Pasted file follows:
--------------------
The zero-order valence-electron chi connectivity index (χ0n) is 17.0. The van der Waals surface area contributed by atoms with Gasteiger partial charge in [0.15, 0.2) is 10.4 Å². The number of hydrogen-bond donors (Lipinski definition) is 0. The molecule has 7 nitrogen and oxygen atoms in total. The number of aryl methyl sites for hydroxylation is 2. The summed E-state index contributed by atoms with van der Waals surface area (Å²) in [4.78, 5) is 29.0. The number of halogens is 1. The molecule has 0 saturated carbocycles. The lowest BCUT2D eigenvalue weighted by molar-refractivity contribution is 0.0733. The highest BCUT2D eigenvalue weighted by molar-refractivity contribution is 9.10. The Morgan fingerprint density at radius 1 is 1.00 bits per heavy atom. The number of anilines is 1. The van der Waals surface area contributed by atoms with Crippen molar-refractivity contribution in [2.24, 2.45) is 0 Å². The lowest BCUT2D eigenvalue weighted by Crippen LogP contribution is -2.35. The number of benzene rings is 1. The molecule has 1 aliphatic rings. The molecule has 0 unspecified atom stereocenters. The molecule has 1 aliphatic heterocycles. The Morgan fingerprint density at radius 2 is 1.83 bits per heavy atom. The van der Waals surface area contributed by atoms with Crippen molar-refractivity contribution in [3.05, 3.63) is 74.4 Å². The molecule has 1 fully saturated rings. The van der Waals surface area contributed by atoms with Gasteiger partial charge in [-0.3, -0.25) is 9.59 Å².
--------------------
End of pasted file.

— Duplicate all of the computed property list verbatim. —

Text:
The zero-order valence-electron chi connectivity index (χ0n) is 17.0. The van der Waals surface area contributed by atoms with Gasteiger partial charge in [0.15, 0.2) is 10.4 Å². The number of hydrogen-bond donors (Lipinski definition) is 0. The molecule has 7 nitrogen and oxygen atoms in total. The number of aryl methyl sites for hydroxylation is 2. The summed E-state index contributed by atoms with van der Waals surface area (Å²) in [4.78, 5) is 29.0. The number of halogens is 1. The molecule has 0 saturated carbocycles. The lowest BCUT2D eigenvalue weighted by molar-refractivity contribution is 0.0733. The highest BCUT2D eigenvalue weighted by molar-refractivity contribution is 9.10. The Morgan fingerprint density at radius 1 is 1.00 bits per heavy atom. The number of anilines is 1. The van der Waals surface area contributed by atoms with Crippen molar-refractivity contribution in [2.24, 2.45) is 0 Å². The lowest BCUT2D eigenvalue weighted by Crippen LogP contribution is -2.35. The number of benzene rings is 1. The molecule has 1 aliphatic rings. The molecule has 0 unspecified atom stereocenters. The molecule has 1 aliphatic heterocycles. The Morgan fingerprint density at radius 2 is 1.83 bits per heavy atom. The van der Waals surface area contributed by atoms with Crippen molar-refractivity contribution in [3.05, 3.63) is 74.4 Å². The molecule has 1 fully saturated rings. The van der Waals surface area contributed by atoms with Gasteiger partial charge in [-0.3, -0.25) is 9.59 Å².